Addressing supporters in Atlanta, Ms. Handel noted with pride that she had become the first Republican woman sent to Congress from Georgia, and she pledged to represent all of her constituents, including Mr. Ossoff’s supporters. But she made clear that she would work to pass major elements of the Republican agenda, including health care and tax overhauls.
“We have a lot work to do,” Ms. Handel said. “A lot of problems we need to solve.”
For Democrats, the loss was demoralizing after questionable “moral victories” in two earlier special election defeats, for House seats in conservative districts in Kansas and Montana. Mr. Ossoff appeared so close to victory that Democrats were allowing themselves to imagine a win that would spur a wave of Republican retirements, a recruitment bonanza and a Democratic fund-raising windfall heading into the 2018 midterm elections.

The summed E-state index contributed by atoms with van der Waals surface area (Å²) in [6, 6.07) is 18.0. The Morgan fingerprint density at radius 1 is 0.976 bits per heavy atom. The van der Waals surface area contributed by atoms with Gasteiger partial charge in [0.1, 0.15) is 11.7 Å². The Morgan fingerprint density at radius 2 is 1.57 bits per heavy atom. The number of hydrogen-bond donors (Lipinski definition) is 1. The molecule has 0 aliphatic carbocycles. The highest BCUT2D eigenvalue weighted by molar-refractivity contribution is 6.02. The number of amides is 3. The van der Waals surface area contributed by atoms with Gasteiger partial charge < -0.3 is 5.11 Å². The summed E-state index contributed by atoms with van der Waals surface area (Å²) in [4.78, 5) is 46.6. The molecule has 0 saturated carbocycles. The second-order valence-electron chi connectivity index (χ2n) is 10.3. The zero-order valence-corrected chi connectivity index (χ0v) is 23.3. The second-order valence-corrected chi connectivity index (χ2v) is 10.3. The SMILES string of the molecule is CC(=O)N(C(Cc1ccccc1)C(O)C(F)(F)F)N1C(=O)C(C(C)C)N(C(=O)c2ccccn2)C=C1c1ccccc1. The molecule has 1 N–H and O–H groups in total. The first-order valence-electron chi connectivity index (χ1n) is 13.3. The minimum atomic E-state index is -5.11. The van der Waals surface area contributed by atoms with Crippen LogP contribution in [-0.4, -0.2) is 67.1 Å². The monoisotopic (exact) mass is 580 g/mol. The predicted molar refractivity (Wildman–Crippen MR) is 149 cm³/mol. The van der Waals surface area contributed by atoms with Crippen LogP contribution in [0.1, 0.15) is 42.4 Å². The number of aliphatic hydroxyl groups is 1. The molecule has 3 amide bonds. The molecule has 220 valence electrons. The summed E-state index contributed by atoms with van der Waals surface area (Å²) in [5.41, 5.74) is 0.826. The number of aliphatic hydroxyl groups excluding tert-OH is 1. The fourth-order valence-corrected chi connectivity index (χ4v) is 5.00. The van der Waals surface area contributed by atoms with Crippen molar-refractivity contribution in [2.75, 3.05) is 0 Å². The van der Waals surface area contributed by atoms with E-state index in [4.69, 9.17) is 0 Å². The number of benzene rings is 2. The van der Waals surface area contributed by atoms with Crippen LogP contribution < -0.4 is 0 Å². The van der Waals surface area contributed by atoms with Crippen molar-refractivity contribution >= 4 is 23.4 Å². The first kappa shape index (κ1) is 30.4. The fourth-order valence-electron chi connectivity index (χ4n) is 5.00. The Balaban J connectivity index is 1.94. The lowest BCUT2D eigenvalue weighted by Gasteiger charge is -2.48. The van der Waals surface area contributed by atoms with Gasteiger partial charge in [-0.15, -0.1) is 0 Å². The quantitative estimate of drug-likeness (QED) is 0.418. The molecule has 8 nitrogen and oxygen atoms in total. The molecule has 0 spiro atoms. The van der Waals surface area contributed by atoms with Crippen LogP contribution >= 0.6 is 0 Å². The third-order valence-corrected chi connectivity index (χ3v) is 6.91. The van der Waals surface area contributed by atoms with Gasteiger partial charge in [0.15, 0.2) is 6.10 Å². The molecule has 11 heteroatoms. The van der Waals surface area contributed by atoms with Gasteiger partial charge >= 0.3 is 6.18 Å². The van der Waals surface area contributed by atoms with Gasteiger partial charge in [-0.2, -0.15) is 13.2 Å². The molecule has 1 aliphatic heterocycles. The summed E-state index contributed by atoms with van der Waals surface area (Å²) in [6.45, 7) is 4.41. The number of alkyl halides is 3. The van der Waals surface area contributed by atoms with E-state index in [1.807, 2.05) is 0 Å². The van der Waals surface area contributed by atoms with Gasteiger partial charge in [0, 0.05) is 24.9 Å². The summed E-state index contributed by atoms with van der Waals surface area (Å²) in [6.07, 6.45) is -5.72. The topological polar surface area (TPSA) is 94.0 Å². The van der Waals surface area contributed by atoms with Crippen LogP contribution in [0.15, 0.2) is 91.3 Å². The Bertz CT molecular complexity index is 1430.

Addressing a crush of cameras and supporters who spilled out of a hotel ballroom, a subdued Mr. Ossoff tried to strike a hopeful note as he conceded defeat.
“This is not the outcome any of us were hoping for,” he said. “But this is the beginning of something much bigger than us.”
The margin in Georgia was ultimately larger than even some Republicans had expected, with tax-averse voters in the outer suburbs overwhelmingly siding with Ms. Handel.
Yet the Republican triumph came only after an extraordinary financial intervention by conservative groups and by the party’s leading figures, buoying Democrats’ hopes that they can still compete in the sort of wealthy, conservative-leaning districts they must pick up to recapture the House.
Both parties now confront the same question: What does such a hard-won…